Insight News

Wednesday
Oct 22nd

Commentary

Three health care stories

In May of 2004 the New York Times published an article entitled “Health Care Leads Other Issues in Canadian Vote.”  The substance of the article was that in the elections that were upcoming, the future of the Canadian health care system was the predominate issue.  On the one side were liberals seeking to reverse the trend of privatizing diagnostic services and increase federal aid to provincial governments.  On the other conservatives were trying to increase private sector involvement as a way to lower costs and increase service.
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Misguided stimulus spending

When Congress, after much debate, approved a $787 billion stimulus package designed to created jobs and jump start the nation’s economy, it was envisioned the funds would be used to repair roads and bridges and to tackle other needed infrastructure repairs in urban areas across the country.  These repair programs would create hundreds of thousands, if not millions, of badly needed jobs.  It was a win-win situation: communities would be improved and Americans would be working again. Unfortunately, states are not spending the funds as intended and the economy is still stalled.
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Let's stop playing the lottery with our children’s health

As Congress drafts legislation to reform America's health care system, our Senators and Representatives must consider the impact of the unjust lottery of geography on children like Carlos Sanchez (not his real name). For five years, Carlos, 15, received pediatric care at the Upper Cardozo Health Center, one of the 39 sites that are a part of Unity Health Care, Inc., in the District of Columbia. Carlos was enrolled in Medicaid, but when his family could no longer afford the cost of housing in D.C., they moved just across the state boundary line into Maryland where rents are more affordable.
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Criminal justice cycle must end: Time for treatment, not more prisons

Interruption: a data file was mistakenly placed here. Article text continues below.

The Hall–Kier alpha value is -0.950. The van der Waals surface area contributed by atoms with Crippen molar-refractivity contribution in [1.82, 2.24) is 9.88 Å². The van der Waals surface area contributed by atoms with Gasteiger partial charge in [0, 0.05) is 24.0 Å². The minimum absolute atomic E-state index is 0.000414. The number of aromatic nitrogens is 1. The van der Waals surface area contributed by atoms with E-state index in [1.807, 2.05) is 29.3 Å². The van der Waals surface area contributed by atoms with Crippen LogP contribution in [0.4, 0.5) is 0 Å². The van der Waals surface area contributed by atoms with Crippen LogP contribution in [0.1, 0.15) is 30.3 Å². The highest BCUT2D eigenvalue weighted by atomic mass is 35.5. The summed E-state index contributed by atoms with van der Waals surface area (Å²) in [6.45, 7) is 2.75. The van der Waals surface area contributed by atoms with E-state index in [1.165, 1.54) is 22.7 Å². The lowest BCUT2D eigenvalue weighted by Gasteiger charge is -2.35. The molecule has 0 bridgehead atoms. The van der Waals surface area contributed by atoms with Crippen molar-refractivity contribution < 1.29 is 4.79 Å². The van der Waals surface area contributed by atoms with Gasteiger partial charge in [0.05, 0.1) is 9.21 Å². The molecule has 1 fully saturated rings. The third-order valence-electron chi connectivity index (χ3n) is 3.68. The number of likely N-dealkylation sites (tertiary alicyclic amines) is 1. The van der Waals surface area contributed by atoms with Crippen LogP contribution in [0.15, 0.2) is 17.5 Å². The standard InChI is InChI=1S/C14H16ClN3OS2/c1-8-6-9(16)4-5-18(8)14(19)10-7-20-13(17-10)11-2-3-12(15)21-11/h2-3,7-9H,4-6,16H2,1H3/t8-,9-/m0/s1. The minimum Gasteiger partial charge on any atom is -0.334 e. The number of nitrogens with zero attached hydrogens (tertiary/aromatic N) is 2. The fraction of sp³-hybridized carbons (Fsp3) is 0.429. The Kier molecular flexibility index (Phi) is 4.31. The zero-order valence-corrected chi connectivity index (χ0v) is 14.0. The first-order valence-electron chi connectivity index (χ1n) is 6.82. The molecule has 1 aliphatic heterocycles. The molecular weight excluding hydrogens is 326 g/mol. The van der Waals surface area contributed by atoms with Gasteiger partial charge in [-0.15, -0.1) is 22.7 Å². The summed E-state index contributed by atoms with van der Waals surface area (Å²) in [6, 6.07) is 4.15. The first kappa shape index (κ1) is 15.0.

In communities across America, citizens, public officials and civic leaders fight against the criminal justice cycle. It's the maddening sequence in which people are incarcerated for drug-related crimes, returned to their neighborhoods without counseling, treatment or healthcare, and then swiftly sent back to prison for resuming old habits.
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Santa Clara County Probation Program's alternative to warehousing youths

At the Children's Defense Fund's Cradle to Prison Pipeline® Summit in Sacramento, CA, earlier this year, we heard from young people from Missouri and California who are trying to get out of the pipeline with the help of caring adults. Here's the story of one of them: At 13, Diego Ramirez's violent, alcoholic father kicked him out of the house and onto the streets of one of San Jose, CA’s most dangerous neighborhoods.
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President Obama in Africa: Taking responsibility begins at home

While discussing Africa ahead of his trip to Ghana, President Obama stated he is not a big believer in excuses.  I understand the President’s frustration.
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Minority homeowners hurt most

Owning a home is a key part of the “American Dream” and critical step in creating wealth; even low- and moderate-income homeowners are able to benefit from their investment.  Unfortunately, with the recent crash of both the housing and financial markets, fewer Americans own homes than they did just a few years ago. The biggest declines were among minorities, with blacks and Latinos homeownership rates falling at a rate much faster than whites.
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